In addition to playing the title role in HBO’s seven-episode limited series Mare of Easttown, Kate Winslet took on a new job as executive producer, a first for the Emmy-winning actress. Winslet talked to emmy magazine about how she was affected by the character and the joys of mentoring young actors. The award-winning official publication of the Television Academy hits newsstands April 19.

While the English actress is vastly different from the character of Mare Sheehan—a troubled small-town detective searching for two missing girls in Pennsylvania—writer/creator/executive producer Brad Ingelsby knew she would be a good fit for the role. “When we were looking to cast Mare, obviously we thought of Kate,” said Ingelsby, “and I had given the first two scripts to her agent. Usually it takes weeks and weeks to get an actress of Kate’s standing to look at material. She read it overnight. We had the chat, and she was like, ‘Great, I’m in.’ We couldn’t believe it. But I think she really was passionate about doing something different.”

Mare of Easttown debuts April 18 on HBO and HBO Max. In the emmy cover story “Her Quiet Place,” Winslet shares what drew her to the role. “Initially I was flattered,” says Winslet. “I knew how lucky I was to be asked to read something that could have been offered to an American actress, for example. The writing was utterly real and wonderful, and I could feel myself saying those words—that’s always a real indicator for me.”

To authentically capture the setting of Delaware County, outside Philadelphia, Winslet had to adopt a very specific dialect and a set of beliefs and values that supported her role and the script. “Mare is a totally different character for me,” says Winslet, “different from anything I’ve ever done. She swears; she vapes; she eats absolute junk.” The accomplished actress, whose numerous awards include an Emmy (for HBO’s Mildred Pierce in 2012) and an Oscar (for The Reader in 2009) was essentially required to inhabit the character. “I had to invent more trauma for myself to play this part than any character I’ve ever played.” Despite the challenges, Ingelsby believes Winslet nailed it. “As soon as you see her on the screen,” he says, “you totally believe. The conviction she has is amazing.”

For Winslet, Mare was a character that was hard to shake. “The other day when I came downstairs, my husband looked to me and was like, ‘Is that one of Mare’s hoodies?’ I said, ‘Yes, just don’t say anything. It’s a process I’m going through. It’ll be gone soon.’ I’ve been her for a year-and-a-half, right? You can’t just switch it off.”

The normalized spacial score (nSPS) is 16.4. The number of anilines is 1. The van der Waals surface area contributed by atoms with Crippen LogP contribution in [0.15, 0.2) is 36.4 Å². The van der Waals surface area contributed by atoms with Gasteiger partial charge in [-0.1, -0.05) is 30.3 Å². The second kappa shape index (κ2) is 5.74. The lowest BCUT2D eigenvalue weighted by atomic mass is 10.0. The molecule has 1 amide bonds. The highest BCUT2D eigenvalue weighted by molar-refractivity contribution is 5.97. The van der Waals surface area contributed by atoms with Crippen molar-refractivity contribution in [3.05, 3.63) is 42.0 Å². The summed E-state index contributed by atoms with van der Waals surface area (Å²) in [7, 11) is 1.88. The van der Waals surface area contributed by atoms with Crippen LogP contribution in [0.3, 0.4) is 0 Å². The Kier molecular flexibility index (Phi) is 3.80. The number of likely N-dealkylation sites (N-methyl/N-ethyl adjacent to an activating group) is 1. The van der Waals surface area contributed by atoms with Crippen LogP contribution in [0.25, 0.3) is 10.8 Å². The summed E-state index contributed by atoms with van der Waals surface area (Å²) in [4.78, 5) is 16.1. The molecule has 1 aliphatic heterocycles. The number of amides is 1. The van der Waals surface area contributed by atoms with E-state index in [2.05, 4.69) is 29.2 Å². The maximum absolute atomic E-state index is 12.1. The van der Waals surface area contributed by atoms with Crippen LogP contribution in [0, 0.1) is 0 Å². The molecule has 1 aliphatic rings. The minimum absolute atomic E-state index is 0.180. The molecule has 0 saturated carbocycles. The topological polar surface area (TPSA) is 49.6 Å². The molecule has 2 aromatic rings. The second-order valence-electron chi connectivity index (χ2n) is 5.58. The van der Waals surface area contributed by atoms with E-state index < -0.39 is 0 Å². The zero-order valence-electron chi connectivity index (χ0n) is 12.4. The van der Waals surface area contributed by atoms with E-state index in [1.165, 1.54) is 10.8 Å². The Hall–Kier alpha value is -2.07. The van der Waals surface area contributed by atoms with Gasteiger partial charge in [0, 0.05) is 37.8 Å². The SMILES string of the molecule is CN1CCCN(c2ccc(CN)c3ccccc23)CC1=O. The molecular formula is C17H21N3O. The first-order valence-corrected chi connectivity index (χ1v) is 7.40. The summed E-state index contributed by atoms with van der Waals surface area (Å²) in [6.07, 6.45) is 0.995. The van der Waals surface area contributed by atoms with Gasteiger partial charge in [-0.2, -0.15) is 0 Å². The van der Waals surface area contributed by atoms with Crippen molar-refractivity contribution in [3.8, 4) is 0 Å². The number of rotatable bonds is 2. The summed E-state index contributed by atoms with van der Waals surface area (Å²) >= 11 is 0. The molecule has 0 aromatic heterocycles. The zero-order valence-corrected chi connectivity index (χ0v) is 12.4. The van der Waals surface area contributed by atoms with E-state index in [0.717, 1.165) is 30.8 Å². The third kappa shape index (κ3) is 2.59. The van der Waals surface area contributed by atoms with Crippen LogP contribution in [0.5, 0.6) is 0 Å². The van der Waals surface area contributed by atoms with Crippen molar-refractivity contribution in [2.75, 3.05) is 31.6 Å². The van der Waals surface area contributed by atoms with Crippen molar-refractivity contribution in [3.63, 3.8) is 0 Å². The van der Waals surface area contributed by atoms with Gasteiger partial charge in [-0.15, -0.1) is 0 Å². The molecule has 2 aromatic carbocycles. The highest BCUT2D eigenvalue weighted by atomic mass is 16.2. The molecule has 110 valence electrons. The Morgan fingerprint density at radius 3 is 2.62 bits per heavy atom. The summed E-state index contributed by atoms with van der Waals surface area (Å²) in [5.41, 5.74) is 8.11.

Additional feature highlights from the new issue include:

  • In “All Shook Up,” emmy talks to Katori Hall, creator, writer and executive producer of the breakout STARZ drama P-Valley, about the challenges of capturing Black people and their linguistic traditions throughout the series.
  • Co-creator Robert Kirkman is well known for AMC’s long-running series The Walking Dead, but comic book fans have been following the prolific writer for years. In the story “In Flying Colors,” Kirkman talks to emmy about Amazon Prime’s animated adaptation of his popular comic book, Invincible.
  • Newton Minow, former FCC chairman under President John F. Kennedy, was renowned for his blunt criticism of commercial television, defined in his famous “vast wasteland” speech to the National Association of Broadcasters. In “For the People,” his daughter, writer Nell Minow, talks to her dad about his significant contributions to the medium and some of his formative experiences.

About emmy
Emmy, the official publication of the Television Academy, goes behind the scenes of the industry for a unique insider’s view. It showcases the scope of television and profiles the people who make TV happen, from the stars of top shows to the pros behind the cameras, covering programming trends and advances in technology. Honored consistently for excellence, emmy is a six-time Maggie Award winner as Best Trade Publication in Communications or the Arts and has collected 52 Maggies from the Western Publishing Association. Emmy is available on selected newsstands and at for single print and digital copies as well as subscriptions.

Photo by Greg Williams, Emmy Magazine

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